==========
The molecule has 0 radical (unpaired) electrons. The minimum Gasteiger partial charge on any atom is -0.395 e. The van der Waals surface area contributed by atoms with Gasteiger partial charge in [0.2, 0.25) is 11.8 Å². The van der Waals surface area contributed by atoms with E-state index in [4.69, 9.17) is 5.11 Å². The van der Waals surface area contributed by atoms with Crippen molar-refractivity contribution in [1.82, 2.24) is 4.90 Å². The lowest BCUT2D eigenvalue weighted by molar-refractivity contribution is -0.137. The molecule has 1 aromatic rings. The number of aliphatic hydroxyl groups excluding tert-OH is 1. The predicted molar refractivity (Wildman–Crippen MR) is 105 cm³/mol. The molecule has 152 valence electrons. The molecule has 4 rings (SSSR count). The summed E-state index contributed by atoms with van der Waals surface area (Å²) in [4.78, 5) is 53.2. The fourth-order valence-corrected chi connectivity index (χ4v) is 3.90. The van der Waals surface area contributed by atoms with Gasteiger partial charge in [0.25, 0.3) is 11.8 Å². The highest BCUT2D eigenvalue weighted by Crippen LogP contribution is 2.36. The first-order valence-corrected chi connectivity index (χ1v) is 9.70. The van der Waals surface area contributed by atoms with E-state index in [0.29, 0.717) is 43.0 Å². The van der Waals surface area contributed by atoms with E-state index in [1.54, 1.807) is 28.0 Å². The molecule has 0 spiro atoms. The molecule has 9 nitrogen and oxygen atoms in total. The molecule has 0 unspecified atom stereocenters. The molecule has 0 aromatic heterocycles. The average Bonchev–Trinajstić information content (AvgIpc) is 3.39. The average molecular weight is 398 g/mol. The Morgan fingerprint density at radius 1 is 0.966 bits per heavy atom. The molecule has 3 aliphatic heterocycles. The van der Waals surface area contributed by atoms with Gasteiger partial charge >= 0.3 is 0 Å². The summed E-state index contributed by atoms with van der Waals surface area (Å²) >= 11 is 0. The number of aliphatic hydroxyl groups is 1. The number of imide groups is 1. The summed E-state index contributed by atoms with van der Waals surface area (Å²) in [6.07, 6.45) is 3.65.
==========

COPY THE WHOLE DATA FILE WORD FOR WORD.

The molecule has 0 radical (unpaired) electrons. The minimum Gasteiger partial charge on any atom is -0.395 e. The van der Waals surface area contributed by atoms with Gasteiger partial charge in [0.2, 0.25) is 11.8 Å². The van der Waals surface area contributed by atoms with E-state index in [4.69, 9.17) is 5.11 Å². The van der Waals surface area contributed by atoms with Crippen molar-refractivity contribution in [1.82, 2.24) is 4.90 Å². The lowest BCUT2D eigenvalue weighted by molar-refractivity contribution is -0.137. The molecule has 1 aromatic rings. The number of aliphatic hydroxyl groups excluding tert-OH is 1. The predicted molar refractivity (Wildman–Crippen MR) is 105 cm³/mol. The molecule has 152 valence electrons. The molecule has 4 rings (SSSR count). The summed E-state index contributed by atoms with van der Waals surface area (Å²) in [4.78, 5) is 53.2. The fourth-order valence-corrected chi connectivity index (χ4v) is 3.90. The van der Waals surface area contributed by atoms with Gasteiger partial charge in [0.25, 0.3) is 11.8 Å². The highest BCUT2D eigenvalue weighted by Crippen LogP contribution is 2.36. The first-order valence-corrected chi connectivity index (χ1v) is 9.70. The van der Waals surface area contributed by atoms with E-state index in [0.29, 0.717) is 43.0 Å². The van der Waals surface area contributed by atoms with E-state index in [1.54, 1.807) is 28.0 Å². The molecule has 0 spiro atoms. The molecule has 9 nitrogen and oxygen atoms in total. The molecule has 0 unspecified atom stereocenters. The molecule has 0 aromatic heterocycles. The average Bonchev–Trinajstić information content (AvgIpc) is 3.39. The average molecular weight is 398 g/mol. The Morgan fingerprint density at radius 1 is 0.966 bits per heavy atom. The molecule has 3 aliphatic heterocycles. The van der Waals surface area contributed by atoms with Gasteiger partial charge >= 0.3 is 0 Å². The summed E-state index contributed by atoms with van der Waals surface area (Å²) >= 11 is 0. The number of aliphatic hydroxyl groups is 1. The number of imide groups is 1. The summed E-state index contributed by atoms with van der Waals surface area (Å²) in [6.07, 6.45) is 3.65.